And it was quite something!
There weren’t any night bus options available from Pakse to Thakehk, so we booked a local bus. What an experience! We were brought to the station in the morning where a very old bus was waiting for us. The seats were almost destroyed, the windows dirty, the curtains customised… I would have been curious to know when this bus first ride was! Probably quite a few decades ago… That’s when we understood the concept of VIP bus (usually a bus for tourists which is a little more, how to say… comfortable!) and local bus.
We stopped many times along the way and the bus filled up quickly. I am not even sure about the existence of proper bus stops, it seemed like we stopped very randomly on the side of the road when people wanted to get on or off.
A few stops were chaotic… Like this one time when about 15 women got on board: They were selling food of all kind; some were holding huge grilled meat sticks, others had fruit plates, corn, peanuts, water bottles and other stuff that didn’t always smell great… they were all shouting out loud whatever they were selling and were very very persistent. A younger men was sitting next to us, he was something around 17 or 18 years old and he was almost harassed by some of these women. Their tactic was to force people to old a brochette or put a bottle of water in their hands while they went to the back of the bus, then came back and forcing people to buy these items. This poor guy was being picked on every time food sellers came onto the bus. Whenever he gave back the food or drink because he didn’t wanted to buy it, the women pushed the items back to him (sometimes quite aggressively) and looked away as if they didn’t wanted to hear about it.
Luckily they must have been afraid of us tourists because they didn’t give us that treatment… But it was quite intense just to watch!
About 4 hours into the journey, the bus stopped and we were asked to get off. We were given our backpacks and asked to change bus. We were told it was a direct bus, no changes required but apparently it wasn’t and debating this seemed useless.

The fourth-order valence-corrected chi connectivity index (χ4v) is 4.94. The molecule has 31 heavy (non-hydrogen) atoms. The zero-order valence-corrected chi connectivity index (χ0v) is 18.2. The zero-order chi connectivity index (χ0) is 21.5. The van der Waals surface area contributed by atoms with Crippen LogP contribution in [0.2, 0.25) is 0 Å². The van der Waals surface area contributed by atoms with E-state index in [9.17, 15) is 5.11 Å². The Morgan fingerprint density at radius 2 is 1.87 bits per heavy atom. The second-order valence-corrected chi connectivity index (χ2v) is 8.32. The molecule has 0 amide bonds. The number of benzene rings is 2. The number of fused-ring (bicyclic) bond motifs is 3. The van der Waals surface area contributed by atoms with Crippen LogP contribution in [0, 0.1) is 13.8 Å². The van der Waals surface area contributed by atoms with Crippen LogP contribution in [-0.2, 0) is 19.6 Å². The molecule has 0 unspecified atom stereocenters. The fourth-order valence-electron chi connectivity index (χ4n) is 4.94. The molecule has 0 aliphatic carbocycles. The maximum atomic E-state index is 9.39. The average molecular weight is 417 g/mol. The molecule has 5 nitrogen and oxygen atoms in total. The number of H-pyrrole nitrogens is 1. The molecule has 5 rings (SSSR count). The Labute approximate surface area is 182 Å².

So we jumped on the other bus, however since we’d been a little slow to understand what was going on, all seats had been taken by the locals. This new bus was in slightly better shape than the first one but had been customised at the back: the last 5 rows had been taken out to make more space for luggage/goods, or in this case passengers like us who had no seats available. So with a few more people we sat on the floor and started the second half of this journey. We kept stopping on the way and more and more people joined the ride, and more luggage/packages were stored with us at the back. About 1 hour into the ride, about an entire family joined, there was no more place on the floor and we ended up all sitting on top of all the whatever we found comfortable to sit on…
In the end it was rather comfortable despite the unbearable heat. But most of all it was fascinating to see how these travelling conditions seemed normal to these people, some of which who were close to 70/80 years old, sitting on the floor, with no back support, not complaining, just happy to be on the bus…
It was quite a funny thing to watch how in the Asian way there is always a solution to squeeze more people on a bus but we were happy when we reached our destination and were able to finally stretch our legs again after this long ride!